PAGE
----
Anthropology and Gender Theory 15 or 30 credits
  Anthropology of Violence 15 credits
  Anthropology and the Visual II 30 credits
  Anthropology and the Visual: Production Course 15 credits
  The Anthropology of Rights 15 credits
  Anthropology of Human Animal Relations 15 or 30 credits
  Health, Medicine and Social Power 15 credits
  Anthropological Approaches to History 15 or 30 credits
  Ideology and the Secular 15 credits
  Indian and Peasant Politics in Amazonia 15 or 30 credits
  Myth and Ritual 15 credits
  Urban Anthropology 15 credits
  Anthropology and the Visual: Production Course 15 credits
  Environmental Anthropology 15 or 30 credits
  Psychological Perspectives in Anthropology 15 credits
  Borders and Migration 15 credits (UG) 30 credits (PG)
  Learning from Social Movements 15 credits (UG) 30 credits (PG)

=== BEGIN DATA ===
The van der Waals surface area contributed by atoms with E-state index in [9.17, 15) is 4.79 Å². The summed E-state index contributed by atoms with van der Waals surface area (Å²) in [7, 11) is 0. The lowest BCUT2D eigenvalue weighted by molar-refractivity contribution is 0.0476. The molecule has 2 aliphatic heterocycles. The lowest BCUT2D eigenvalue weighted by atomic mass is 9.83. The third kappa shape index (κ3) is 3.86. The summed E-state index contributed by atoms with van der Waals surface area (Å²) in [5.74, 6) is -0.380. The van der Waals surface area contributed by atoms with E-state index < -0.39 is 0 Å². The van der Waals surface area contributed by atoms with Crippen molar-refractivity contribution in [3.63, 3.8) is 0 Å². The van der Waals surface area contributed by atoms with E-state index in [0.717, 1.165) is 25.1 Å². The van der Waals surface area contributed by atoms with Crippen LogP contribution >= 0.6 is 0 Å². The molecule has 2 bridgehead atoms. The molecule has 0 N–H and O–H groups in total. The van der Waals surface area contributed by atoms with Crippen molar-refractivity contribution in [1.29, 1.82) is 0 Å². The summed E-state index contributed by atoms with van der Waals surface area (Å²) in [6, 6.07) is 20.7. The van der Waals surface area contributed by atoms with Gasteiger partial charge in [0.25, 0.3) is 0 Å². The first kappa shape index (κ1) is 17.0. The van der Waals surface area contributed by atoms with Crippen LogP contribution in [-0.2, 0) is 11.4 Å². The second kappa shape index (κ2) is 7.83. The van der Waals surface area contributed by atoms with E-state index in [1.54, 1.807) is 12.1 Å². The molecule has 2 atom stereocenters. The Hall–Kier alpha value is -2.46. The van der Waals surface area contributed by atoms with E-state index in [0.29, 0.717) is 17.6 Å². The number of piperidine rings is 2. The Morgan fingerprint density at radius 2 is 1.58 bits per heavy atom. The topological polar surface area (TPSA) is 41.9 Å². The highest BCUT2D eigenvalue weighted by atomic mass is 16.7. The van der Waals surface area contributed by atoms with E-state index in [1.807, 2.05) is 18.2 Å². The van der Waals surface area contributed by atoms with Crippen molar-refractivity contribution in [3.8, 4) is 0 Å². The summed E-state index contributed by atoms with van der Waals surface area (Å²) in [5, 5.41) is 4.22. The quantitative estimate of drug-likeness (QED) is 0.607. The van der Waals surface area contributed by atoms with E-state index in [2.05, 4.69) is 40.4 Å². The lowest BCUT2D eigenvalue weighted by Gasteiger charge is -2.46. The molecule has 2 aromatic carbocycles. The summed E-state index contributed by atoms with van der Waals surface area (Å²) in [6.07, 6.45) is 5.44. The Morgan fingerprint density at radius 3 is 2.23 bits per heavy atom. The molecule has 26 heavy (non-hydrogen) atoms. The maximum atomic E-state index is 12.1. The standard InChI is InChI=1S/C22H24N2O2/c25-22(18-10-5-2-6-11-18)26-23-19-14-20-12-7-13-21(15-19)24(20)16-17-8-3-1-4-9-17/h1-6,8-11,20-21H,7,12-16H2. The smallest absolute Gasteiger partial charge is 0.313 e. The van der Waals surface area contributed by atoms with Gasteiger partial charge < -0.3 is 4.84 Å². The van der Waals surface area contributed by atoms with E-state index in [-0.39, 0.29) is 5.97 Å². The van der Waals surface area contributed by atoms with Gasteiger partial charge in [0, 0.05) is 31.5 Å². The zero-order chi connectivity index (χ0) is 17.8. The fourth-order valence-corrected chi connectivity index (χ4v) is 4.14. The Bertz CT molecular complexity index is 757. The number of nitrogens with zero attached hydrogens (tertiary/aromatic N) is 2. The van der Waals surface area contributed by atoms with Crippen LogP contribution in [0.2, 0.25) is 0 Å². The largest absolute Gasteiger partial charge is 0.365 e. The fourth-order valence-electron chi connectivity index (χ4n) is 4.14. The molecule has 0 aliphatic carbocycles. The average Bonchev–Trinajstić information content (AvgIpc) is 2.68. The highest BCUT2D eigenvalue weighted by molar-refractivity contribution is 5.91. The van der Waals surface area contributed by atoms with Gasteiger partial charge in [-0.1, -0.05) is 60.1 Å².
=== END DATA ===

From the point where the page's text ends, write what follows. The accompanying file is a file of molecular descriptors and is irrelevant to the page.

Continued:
Digital Anthropology Level 6 15 credits
  Staff/Student Research Project 15 credits


Seen and unseen papers, extended essays, practical projects, dissertations and coursework.

Credits and levels of learning

An undergraduate honours degree is made up of 360 credits – 120 at Level 4, 120 at Level 5 and 120 at Level 6. If you are a full-time student, you will usually take Level 4 modules in the first year, Level 5 in the second, and Level 6 modules in your final year. A standard module is worth 30 credits. Some programmes also contain 15-credit half modules or can be made up of higher-value parts, such as a dissertation or a Major Project.

Download the programme specification for the 2018-19 intake. If you would like an earlier version of the programme specification, please contact the Quality Office.

Please note that due to staff research commitments not all of these modules may be available every year.

Entry requirements

A-level: BBB
International Baccalaureate: 33 points overall with Three HL subjects at 655